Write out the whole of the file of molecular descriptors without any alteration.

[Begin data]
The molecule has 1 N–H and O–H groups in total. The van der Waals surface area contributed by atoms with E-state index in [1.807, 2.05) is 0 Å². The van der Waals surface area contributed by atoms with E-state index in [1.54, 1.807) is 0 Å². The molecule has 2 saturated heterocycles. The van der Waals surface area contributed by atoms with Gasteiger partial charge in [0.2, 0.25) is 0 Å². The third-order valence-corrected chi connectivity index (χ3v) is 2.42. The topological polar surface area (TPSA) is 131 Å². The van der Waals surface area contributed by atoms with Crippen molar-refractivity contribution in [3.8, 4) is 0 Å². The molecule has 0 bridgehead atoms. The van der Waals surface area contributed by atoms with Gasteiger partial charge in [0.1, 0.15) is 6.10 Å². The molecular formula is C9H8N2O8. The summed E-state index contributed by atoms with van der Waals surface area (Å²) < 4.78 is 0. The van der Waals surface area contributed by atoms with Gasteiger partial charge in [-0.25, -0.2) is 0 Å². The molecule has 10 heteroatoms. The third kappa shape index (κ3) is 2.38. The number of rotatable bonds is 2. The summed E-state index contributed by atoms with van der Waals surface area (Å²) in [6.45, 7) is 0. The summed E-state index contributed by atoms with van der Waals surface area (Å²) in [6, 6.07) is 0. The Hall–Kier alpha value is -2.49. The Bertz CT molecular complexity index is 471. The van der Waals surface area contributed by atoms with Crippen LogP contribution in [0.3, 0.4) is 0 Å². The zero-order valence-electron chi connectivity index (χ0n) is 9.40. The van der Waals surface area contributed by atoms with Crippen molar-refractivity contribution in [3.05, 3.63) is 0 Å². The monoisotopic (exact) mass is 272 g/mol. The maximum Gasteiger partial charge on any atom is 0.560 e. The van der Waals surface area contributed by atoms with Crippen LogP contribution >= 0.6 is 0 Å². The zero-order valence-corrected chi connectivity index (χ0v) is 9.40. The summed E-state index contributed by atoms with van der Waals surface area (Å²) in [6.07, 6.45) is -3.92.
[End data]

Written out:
The molecule has 1 N–H and O–H groups in total. The van der Waals surface area contributed by atoms with E-state index in [1.807, 2.05) is 0 Å². The van der Waals surface area contributed by atoms with E-state index in [1.54, 1.807) is 0 Å². The molecule has 2 saturated heterocycles. The van der Waals surface area contributed by atoms with Gasteiger partial charge in [0.2, 0.25) is 0 Å². The third-order valence-corrected chi connectivity index (χ3v) is 2.42. The topological polar surface area (TPSA) is 131 Å². The van der Waals surface area contributed by atoms with Crippen molar-refractivity contribution in [3.8, 4) is 0 Å². The molecule has 0 bridgehead atoms. The van der Waals surface area contributed by atoms with Gasteiger partial charge in [0.1, 0.15) is 6.10 Å². The molecular formula is C9H8N2O8. The summed E-state index contributed by atoms with van der Waals surface area (Å²) < 4.78 is 0. The van der Waals surface area contributed by atoms with Gasteiger partial charge in [-0.25, -0.2) is 0 Å². The molecule has 10 heteroatoms. The third kappa shape index (κ3) is 2.38. The number of rotatable bonds is 2. The summed E-state index contributed by atoms with van der Waals surface area (Å²) in [6.45, 7) is 0. The summed E-state index contributed by atoms with van der Waals surface area (Å²) in [6, 6.07) is 0. The Hall–Kier alpha value is -2.49. The Bertz CT molecular complexity index is 471. The van der Waals surface area contributed by atoms with Crippen LogP contribution in [0.3, 0.4) is 0 Å². The zero-order valence-electron chi connectivity index (χ0n) is 9.40. The van der Waals surface area contributed by atoms with Crippen molar-refractivity contribution in [3.05, 3.63) is 0 Å². The monoisotopic (exact) mass is 272 g/mol. The maximum Gasteiger partial charge on any atom is 0.560 e. The van der Waals surface area contributed by atoms with Crippen LogP contribution >= 0.6 is 0 Å². The zero-order valence-corrected chi connectivity index (χ0v) is 9.40. The summed E-state index contributed by atoms with van der Waals surface area (Å²) in [6.07, 6.45) is -3.92.